California Death Penalty

No Justice for Terri Lynn Winchell

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Terri Lynn Winchell

Terri Lynn Winchell

NO Justice.

Gov. Gavin Newsom is putting a moratorium on the death penalty in California, sparing the lives of more than 700 death-row inmates.

Newsom plans to sign an executive order Wednesday morning granting reprieves to all 737 Californians awaiting executions – a quarter of the country’s death row inmates.

His action comes three years after California voters rejected an initiative to end the death penalty, instead passing a measure to speed up executions.

Newsom says the death penalty system has discriminated against mentally ill defendants and people of color. It has not made the state safer and has wasted billions of taxpayer dollars, according to prepared remarks Newsom plans to deliver Wednesday morning when he signs the order.

This is a direct affront to the voters of California. Michael Morales should have been executed decades ago.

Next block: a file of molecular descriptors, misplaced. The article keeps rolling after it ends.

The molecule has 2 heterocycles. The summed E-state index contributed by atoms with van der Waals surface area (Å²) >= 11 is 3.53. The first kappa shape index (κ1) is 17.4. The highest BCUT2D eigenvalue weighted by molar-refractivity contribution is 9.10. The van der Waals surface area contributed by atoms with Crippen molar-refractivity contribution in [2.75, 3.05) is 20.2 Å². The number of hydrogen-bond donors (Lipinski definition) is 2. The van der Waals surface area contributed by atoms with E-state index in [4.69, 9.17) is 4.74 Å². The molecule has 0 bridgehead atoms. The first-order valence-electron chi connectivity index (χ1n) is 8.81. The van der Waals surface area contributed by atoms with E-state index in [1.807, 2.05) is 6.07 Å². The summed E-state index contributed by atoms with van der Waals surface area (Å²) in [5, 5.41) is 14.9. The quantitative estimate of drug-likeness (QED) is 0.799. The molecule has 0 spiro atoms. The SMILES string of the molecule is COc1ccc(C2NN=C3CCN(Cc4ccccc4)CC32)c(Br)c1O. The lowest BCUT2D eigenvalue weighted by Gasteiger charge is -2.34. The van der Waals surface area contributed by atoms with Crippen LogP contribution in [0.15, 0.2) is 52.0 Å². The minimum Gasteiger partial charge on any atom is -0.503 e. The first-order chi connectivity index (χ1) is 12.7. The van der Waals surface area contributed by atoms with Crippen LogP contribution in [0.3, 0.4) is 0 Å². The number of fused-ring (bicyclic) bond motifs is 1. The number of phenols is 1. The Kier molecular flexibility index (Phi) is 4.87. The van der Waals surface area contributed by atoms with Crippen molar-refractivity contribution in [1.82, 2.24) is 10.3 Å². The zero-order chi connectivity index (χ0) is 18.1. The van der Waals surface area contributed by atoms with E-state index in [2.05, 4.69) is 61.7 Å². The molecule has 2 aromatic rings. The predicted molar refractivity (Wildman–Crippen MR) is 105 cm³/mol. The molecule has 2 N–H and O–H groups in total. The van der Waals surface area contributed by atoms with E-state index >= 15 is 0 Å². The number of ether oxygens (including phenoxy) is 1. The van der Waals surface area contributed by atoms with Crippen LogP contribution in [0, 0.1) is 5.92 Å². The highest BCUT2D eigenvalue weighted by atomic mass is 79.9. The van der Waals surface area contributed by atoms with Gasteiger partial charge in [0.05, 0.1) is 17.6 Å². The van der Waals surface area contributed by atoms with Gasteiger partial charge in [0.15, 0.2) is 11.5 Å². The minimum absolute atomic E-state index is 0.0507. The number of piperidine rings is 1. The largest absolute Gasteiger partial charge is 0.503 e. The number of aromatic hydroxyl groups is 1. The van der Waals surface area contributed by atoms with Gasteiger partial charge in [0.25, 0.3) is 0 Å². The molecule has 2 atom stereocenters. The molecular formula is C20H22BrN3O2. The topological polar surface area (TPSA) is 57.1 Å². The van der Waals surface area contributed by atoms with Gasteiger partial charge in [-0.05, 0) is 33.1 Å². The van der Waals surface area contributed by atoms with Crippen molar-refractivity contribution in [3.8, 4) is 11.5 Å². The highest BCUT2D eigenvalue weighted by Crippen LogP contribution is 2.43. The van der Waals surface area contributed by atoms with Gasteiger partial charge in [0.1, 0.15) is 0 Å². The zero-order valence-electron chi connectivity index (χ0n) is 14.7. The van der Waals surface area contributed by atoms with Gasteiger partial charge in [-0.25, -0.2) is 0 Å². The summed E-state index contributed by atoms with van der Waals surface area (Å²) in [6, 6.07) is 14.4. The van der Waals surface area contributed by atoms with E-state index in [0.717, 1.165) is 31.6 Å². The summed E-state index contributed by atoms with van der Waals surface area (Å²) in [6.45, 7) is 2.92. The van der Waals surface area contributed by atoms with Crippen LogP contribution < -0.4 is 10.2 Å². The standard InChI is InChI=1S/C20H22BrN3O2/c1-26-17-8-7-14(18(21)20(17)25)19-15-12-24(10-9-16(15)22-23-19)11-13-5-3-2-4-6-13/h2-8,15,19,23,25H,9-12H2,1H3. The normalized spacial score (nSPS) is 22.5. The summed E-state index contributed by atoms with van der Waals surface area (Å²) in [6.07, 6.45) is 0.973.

Still NO JUSTICE for Terri Lynn.


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California Death Penalty

Paradox: California Death Row Inmates Oppose Proposition 34

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San Quentin Prison California Death By Lethal Injection Chamber

The lethal injection table at San Quentin Prison, California

Go figure.

California death row inmates oppose California Proposition 34 which will abolish the death penalty.

Why?

Prisoner appeal rights would be dramatically curtailed.

Like other state prisoners, the 725 inmates on California’s Death Row can’t vote. But if they could, there’s evidence that most of them would vote against a November ballot initiative to abolish the death penalty.

It’s not that they want to die, attorney Robert Bryan said. They just want to hang on to the possibility of proving that they’re innocent, or at least that they were wrongly convicted. That would require state funding for lawyers and investigators – funding that Proposition 34 would eliminate for many Death Row inmates after the first round of appeals.

I grow tired with the anti-capital punishment crowd, including state and federal judges who obstruct the enforcement of California law.

I, too, will be voting for California Proposition 34 in November, but it won’t be to preserve inmate appeal rights, but to obtain justice for the many victims of these convicted criminals.

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